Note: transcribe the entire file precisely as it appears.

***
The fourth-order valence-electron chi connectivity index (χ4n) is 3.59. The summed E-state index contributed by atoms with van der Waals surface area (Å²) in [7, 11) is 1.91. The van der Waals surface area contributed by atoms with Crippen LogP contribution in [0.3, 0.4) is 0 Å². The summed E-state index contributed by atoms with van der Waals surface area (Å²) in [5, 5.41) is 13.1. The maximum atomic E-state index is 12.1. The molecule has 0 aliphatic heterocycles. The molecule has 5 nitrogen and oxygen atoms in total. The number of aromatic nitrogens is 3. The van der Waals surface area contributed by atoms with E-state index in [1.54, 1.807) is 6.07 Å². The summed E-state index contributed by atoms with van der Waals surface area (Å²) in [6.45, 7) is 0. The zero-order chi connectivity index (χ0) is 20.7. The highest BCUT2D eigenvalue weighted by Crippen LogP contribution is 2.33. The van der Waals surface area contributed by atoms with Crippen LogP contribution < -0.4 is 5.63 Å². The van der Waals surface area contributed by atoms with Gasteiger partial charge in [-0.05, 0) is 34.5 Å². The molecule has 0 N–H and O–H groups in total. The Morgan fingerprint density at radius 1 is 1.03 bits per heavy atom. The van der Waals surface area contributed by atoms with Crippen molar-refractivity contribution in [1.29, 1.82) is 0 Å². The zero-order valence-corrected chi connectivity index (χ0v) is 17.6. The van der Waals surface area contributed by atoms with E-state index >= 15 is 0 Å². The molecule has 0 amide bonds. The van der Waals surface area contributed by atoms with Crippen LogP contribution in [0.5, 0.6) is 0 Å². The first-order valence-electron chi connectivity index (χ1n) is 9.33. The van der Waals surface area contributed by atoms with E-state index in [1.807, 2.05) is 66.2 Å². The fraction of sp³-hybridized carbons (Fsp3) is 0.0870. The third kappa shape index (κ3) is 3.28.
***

The fourth-order valence-electron chi connectivity index (χ4n) is 3.59. The summed E-state index contributed by atoms with van der Waals surface area (Å²) in [7, 11) is 1.91. The van der Waals surface area contributed by atoms with Crippen LogP contribution in [0.3, 0.4) is 0 Å². The summed E-state index contributed by atoms with van der Waals surface area (Å²) in [5, 5.41) is 13.1. The maximum atomic E-state index is 12.1. The molecule has 0 aliphatic heterocycles. The molecule has 5 nitrogen and oxygen atoms in total. The number of aromatic nitrogens is 3. The van der Waals surface area contributed by atoms with E-state index in [1.54, 1.807) is 6.07 Å². The summed E-state index contributed by atoms with van der Waals surface area (Å²) in [6.45, 7) is 0. The zero-order chi connectivity index (χ0) is 20.7. The highest BCUT2D eigenvalue weighted by Crippen LogP contribution is 2.33. The van der Waals surface area contributed by atoms with Crippen LogP contribution < -0.4 is 5.63 Å². The van der Waals surface area contributed by atoms with Gasteiger partial charge in [-0.05, 0) is 34.5 Å². The molecule has 0 N–H and O–H groups in total. The Morgan fingerprint density at radius 1 is 1.03 bits per heavy atom. The van der Waals surface area contributed by atoms with Crippen molar-refractivity contribution in [1.29, 1.82) is 0 Å². The zero-order valence-corrected chi connectivity index (χ0v) is 17.6. The van der Waals surface area contributed by atoms with E-state index >= 15 is 0 Å². The molecule has 0 amide bonds. The van der Waals surface area contributed by atoms with Crippen LogP contribution in [0.5, 0.6) is 0 Å². The first-order valence-electron chi connectivity index (χ1n) is 9.33. The van der Waals surface area contributed by atoms with E-state index in [1.807, 2.05) is 66.2 Å². The fraction of sp³-hybridized carbons (Fsp3) is 0.0870. The third kappa shape index (κ3) is 3.28.